Federal and state laws have always conflicted when it comes to cannabis. Cannabis businesses are trying to keep up with compliance which makes 280E important. Even though states now permit legal medicinal or adult use of cannabis, it is still a Schedule I controlled substance under the CSA or Controlled Substances Act. This makes the cannabis business compliant with state law but could create challenges federally. Learn more about how 280E impacts cannabis businesses and how to navigate compliance.
What to Know About Section 280E
Section 280E is a federal statute that bars businesses, or a portion of the business, from engaging in the trafficking of Schedule I or II controlled substances (like cannabis). They cannot deduct non-COGS-related deductions or credits for federal tax purposes. This penalization can be a challenge for rising dispensaries and cannabis businesses that abide by new state laws allowing them to sell cannabis under certain rules. Simple business decisions like accounting and ownership structure are critical to mitigate risks and compliance issues. The effect Section 280E can have on possible deductions may impact tax rates and bills for businesses, sometimes shoving them straight into red territory rather than profitability. The IRS is struggling to issue guidance on Section 280E and enforcement is inconsistent at best. They have not yet really started auditing cannabis licensees and taxpayers are not sure how deep the trails will follow plant-touching dollars to find the money for compliance.
Primary & Secondary Trades
Cannabis licensees operating more than one license type or licensed location may want to consider these as separate trades or businesses. Cannabis businesses affected by Section 280E may want to establish a primary trade or business such as small retail shops or cultivation facilities operated by the same licensee. This approach may reduce the effect of Section 280E by permitting deductions and creating business expenses that might not be allowed for more heavily affected businesses.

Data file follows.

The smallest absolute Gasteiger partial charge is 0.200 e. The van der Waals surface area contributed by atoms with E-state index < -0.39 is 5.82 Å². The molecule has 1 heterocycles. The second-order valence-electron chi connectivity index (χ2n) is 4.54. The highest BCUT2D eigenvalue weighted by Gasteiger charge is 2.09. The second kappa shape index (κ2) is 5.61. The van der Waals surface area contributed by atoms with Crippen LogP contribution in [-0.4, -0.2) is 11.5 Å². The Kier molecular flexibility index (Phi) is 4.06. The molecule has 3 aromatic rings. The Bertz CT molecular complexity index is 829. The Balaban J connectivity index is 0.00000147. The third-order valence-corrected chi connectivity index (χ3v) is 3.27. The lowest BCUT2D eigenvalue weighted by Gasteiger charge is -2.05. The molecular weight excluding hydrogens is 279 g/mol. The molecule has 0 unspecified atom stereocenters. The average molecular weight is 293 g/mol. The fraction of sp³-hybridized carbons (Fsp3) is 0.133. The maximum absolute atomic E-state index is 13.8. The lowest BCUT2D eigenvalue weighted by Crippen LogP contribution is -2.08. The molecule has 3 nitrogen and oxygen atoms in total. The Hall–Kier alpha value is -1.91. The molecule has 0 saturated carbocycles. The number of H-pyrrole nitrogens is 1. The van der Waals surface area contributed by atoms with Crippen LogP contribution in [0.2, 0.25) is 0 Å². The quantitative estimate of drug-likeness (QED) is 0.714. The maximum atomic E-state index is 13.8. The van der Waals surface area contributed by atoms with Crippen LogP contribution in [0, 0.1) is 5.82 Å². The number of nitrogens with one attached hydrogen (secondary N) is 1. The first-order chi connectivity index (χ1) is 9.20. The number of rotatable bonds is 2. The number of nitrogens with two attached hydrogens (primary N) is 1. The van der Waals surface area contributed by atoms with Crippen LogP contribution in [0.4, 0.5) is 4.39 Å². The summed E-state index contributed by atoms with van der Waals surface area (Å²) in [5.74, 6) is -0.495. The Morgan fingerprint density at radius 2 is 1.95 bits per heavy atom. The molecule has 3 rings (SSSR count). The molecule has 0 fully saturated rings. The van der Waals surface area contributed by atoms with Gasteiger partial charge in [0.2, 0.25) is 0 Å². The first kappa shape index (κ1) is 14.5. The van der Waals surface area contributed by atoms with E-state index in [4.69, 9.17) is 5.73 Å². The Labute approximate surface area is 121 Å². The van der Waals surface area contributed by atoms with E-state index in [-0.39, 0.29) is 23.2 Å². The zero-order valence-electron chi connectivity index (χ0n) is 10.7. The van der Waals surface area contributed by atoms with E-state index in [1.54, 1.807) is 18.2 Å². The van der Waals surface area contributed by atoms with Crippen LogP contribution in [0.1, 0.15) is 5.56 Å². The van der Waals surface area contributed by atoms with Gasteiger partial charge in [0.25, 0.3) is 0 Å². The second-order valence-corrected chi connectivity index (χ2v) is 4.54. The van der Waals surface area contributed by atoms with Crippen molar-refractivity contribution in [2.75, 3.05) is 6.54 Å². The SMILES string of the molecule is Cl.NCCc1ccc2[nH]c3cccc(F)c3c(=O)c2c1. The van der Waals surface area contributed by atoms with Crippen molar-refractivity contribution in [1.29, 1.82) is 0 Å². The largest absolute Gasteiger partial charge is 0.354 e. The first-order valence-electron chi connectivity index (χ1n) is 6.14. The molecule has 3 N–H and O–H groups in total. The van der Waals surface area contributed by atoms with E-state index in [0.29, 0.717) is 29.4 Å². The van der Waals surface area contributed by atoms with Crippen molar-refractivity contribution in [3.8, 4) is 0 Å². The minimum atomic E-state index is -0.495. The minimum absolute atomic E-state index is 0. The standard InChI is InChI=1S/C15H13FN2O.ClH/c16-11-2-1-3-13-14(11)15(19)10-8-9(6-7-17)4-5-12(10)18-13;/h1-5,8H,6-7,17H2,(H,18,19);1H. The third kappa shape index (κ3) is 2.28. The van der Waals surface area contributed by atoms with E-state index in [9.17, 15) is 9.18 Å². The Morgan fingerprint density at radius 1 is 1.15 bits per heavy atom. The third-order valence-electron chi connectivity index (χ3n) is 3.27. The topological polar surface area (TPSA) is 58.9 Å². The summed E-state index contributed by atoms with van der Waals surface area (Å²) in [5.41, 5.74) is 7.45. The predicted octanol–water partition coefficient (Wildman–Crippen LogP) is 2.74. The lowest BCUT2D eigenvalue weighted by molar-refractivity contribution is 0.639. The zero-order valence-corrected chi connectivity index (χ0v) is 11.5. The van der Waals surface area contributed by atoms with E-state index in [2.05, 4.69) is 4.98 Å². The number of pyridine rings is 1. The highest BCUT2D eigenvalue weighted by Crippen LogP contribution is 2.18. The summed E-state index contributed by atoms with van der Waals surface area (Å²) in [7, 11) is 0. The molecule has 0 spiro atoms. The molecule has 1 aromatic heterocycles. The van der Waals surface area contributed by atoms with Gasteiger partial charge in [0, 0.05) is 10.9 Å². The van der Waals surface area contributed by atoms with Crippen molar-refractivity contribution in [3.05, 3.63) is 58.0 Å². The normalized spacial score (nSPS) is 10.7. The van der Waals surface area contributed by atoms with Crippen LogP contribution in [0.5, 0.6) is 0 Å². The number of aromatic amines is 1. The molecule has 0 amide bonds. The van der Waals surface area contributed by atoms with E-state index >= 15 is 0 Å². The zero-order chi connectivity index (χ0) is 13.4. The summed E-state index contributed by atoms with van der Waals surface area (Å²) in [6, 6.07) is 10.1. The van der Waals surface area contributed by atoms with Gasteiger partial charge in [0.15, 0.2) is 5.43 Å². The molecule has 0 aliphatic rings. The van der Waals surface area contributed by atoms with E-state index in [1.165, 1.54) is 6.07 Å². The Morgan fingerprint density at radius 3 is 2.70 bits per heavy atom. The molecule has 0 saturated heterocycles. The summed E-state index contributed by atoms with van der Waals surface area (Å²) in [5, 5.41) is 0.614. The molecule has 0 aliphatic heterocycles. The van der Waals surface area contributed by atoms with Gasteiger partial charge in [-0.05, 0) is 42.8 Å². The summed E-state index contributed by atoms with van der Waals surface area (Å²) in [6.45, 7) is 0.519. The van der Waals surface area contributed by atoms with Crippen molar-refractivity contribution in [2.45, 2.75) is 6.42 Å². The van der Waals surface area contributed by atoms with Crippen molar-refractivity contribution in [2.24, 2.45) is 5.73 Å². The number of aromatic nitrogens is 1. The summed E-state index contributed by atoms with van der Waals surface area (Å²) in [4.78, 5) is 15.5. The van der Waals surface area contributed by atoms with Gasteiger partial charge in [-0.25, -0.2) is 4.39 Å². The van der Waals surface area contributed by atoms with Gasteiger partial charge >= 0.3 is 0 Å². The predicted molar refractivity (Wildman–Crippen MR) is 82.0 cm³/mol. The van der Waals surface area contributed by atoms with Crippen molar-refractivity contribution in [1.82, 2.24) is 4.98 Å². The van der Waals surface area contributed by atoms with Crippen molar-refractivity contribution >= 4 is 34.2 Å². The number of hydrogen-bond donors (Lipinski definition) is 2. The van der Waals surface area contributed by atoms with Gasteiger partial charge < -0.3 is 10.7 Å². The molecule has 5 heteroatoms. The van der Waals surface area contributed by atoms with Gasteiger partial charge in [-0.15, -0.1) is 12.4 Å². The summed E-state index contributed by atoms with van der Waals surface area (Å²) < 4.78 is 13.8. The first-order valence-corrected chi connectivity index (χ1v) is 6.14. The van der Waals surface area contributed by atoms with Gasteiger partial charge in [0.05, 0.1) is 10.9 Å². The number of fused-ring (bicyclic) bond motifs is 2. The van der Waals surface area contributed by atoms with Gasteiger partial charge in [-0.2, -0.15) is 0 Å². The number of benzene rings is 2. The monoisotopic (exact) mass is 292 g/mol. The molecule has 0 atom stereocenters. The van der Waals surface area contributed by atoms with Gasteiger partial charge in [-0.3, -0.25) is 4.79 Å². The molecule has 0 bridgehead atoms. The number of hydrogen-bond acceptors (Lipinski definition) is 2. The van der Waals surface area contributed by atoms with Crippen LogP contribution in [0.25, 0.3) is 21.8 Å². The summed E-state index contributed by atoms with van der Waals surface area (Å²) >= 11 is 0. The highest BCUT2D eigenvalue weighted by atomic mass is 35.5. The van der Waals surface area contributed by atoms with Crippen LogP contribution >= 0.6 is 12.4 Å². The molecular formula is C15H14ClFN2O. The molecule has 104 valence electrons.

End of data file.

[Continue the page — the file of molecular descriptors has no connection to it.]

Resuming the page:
Considerations for Businesses
In consideration of this impact on cannabis businesses, it may help to try some of the following:
- Prepare and maintain separate financial statements, books and records, time clocks, HR records, and more
- Keep separate titles, job functions, and descriptions for each business
- Establish an applied methodology for shared expenses including common area maintenance charges
- Consider ramifications and implications for taxes to keep them together versus separate
Why it Matters
Federal and state law may not be in agreement for quite some time. This presents significant financial risks for cannabis businesses. There are safeguards and plans to create space for this to operate in a healthy financial way without undue risk. However, Section 280E should be taken into consideration with a respected and well-versed accountant who can keep track of the changes in the tax code and adjust accordingly. Cannabis businesses who are wise to Section 280E compliance may be better off in the end for keeping strict books and records in the long run.
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